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Lynn Library presents Fatal Forecast author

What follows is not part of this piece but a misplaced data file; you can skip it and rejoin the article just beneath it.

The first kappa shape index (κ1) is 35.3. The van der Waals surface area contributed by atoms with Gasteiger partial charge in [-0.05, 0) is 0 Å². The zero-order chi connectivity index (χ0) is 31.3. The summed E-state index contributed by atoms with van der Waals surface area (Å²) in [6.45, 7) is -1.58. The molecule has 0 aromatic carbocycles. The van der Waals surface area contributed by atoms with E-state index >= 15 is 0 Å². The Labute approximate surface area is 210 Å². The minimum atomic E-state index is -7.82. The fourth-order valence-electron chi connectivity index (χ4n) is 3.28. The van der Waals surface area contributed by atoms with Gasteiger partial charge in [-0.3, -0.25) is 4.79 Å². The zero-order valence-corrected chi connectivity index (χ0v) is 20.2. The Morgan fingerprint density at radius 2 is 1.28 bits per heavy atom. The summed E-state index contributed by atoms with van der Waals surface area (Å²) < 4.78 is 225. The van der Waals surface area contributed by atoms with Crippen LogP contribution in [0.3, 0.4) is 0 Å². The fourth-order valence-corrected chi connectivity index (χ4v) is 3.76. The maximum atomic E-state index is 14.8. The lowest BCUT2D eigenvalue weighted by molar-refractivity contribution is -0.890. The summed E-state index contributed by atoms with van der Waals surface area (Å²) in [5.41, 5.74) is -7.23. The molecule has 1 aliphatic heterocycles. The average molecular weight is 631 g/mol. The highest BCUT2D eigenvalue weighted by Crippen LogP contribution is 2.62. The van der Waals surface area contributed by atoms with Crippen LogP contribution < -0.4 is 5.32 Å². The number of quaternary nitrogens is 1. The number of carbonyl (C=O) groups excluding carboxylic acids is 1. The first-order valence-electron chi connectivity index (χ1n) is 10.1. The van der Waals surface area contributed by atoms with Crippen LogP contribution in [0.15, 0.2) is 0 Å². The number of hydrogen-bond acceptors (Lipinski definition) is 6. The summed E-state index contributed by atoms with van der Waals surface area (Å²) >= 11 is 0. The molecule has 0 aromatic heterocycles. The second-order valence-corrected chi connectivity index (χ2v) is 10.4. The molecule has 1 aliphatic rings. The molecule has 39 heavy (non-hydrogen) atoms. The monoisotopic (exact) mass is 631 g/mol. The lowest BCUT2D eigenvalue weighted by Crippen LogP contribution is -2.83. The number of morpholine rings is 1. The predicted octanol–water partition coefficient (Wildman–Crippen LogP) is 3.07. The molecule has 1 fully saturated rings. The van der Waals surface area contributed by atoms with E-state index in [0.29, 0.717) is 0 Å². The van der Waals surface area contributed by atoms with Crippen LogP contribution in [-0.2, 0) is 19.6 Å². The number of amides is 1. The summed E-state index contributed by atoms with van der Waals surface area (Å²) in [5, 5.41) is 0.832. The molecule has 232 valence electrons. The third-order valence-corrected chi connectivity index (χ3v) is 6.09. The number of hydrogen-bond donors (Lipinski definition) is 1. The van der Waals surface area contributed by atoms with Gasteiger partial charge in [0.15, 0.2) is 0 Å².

LYNN – Author Michael Tougias is bound for the Lynn Public Library to discuss his latest tale of terror at sea, a tragic story of North Shore lobstermen who drowned because of a faulty weather forecast.On Feb. 28 at 7 p.m., at 5 North Common St., Tougias will present a slide show and talk focused on the events contained in his latest book, “Fatal Forecast.”The author’s previous book, “Ten Hours Until Dawn”, was released two years ago and told the story of the ill-fated North Shore pilot boat Can Do, which sank with its crew during a rescue attempt amid the devastating 1978 nor’easter.His latest book is the story of two fishing vessels, the Fair Wind and the Sea Fever, which set out from Cape Cod on Nov. 21, 1980, hoping to catch offshore lobsters on Georges Bank. The extended weather forecast of calm seas and light breezes offered little reason for concern.Soon after reaching the fishing ground, they were hit with hurricane-force winds and 60-foot waves that relentlessly battered the boats. Captains and crew struggled heroically to keep their vessels afloat, but the storm was simply too powerful.One monstrous wave, estimated at 90 to 100 feet high, capsized the Fair Wind, trapping the crew inside. Meanwhile, aboard Sea Fever, Capt. Peter Brown of Gloucester, whose father owned the fishing vessel Andrea Gail of “Perfect Storm” fame, did his best to ride out the storm. But a giant wave blew out one side of the pilothouse, sending crewman Ernie Hazard of Peabody into the churning sea. Amazingly, Hazard managed to crawl inside a tiny inflatable life raft – only to be repeatedly thrown back into the water as he fought to endure over 50 hours adrift. The Coast Guard eventually rescued him.Tougias’ story has plenty of North Shore color.For example, Charlie Raymond of Beverly owned the steel-hulled Fair Wind. Billy Garnos, 30, of Beverly, was at the helm. Also aboard was Hazard, then 33; Rob Thayer, 22, of Hamilton; and Dave Berry, 20, of Marblehead.The wooden Sea Fever, captained by Brown, had aboard as crew the skipper’s brother, Gary Brown, married and expecting his first child with wife, Honour; Richard “Sarge” Rowell of Danvers; and 19-year old Brad Bowen from Connecticut.What they didn’t know would end up killing four of them. A vital weather-monitoring buoy on Georges Bank was malfunctioning and not relaying accurate data. Although forecasters at the National Oceanic and Atmospheric Administration (NOAA) were aware, they didn’t share this knowledge with mariners who listen to the government forecast on their VHF radios.According to Tougias, the day after the two lobster boats left Hyannis, schoolteacher Maria Pavlis of Lynn, fiancée of Fair Wind skipper Garnos, made a special trip to Boston and bought her wedding gown at Priscilla’s. Though she and Garnos had been engaged for only 11 days, she was deep in the joy of planning. Within days, Pavlis would simultaneously receive congratulations on her engagement and condolences for the loss of her betrothed.Brown’s widow joined with Berry’s parents and the Garnos family to file a lawsuit against the federal government. A trial in U.S. District Court in Boston ensued, with Judge Arthur Tauro presiding.Tauro granted the families $1.2 million in damages, but a higher appeals court ultimately overruled that decision on the grounds that “the act of weather forecasting is a discretionary function for which the U.S. government cannot be held liable.”Tougias, who often lectures on nautical topics, has authored 16 books. The page-turner “Ten Hours Until Dawn: The True Story of Heroism and Tragedy Aboard the Can Do” became a Boston Globe bestseller. The American Library Association selected it as one of its Top Books of the Year.Chief librarian Nadine M. Mitchell noted that Tougias’ previous appearance at the Lynn library, related to the publication of his book about the Can Do, packed the Smith Program Room.The February presentation is free and handicapped accessible. To reserve a seat, call

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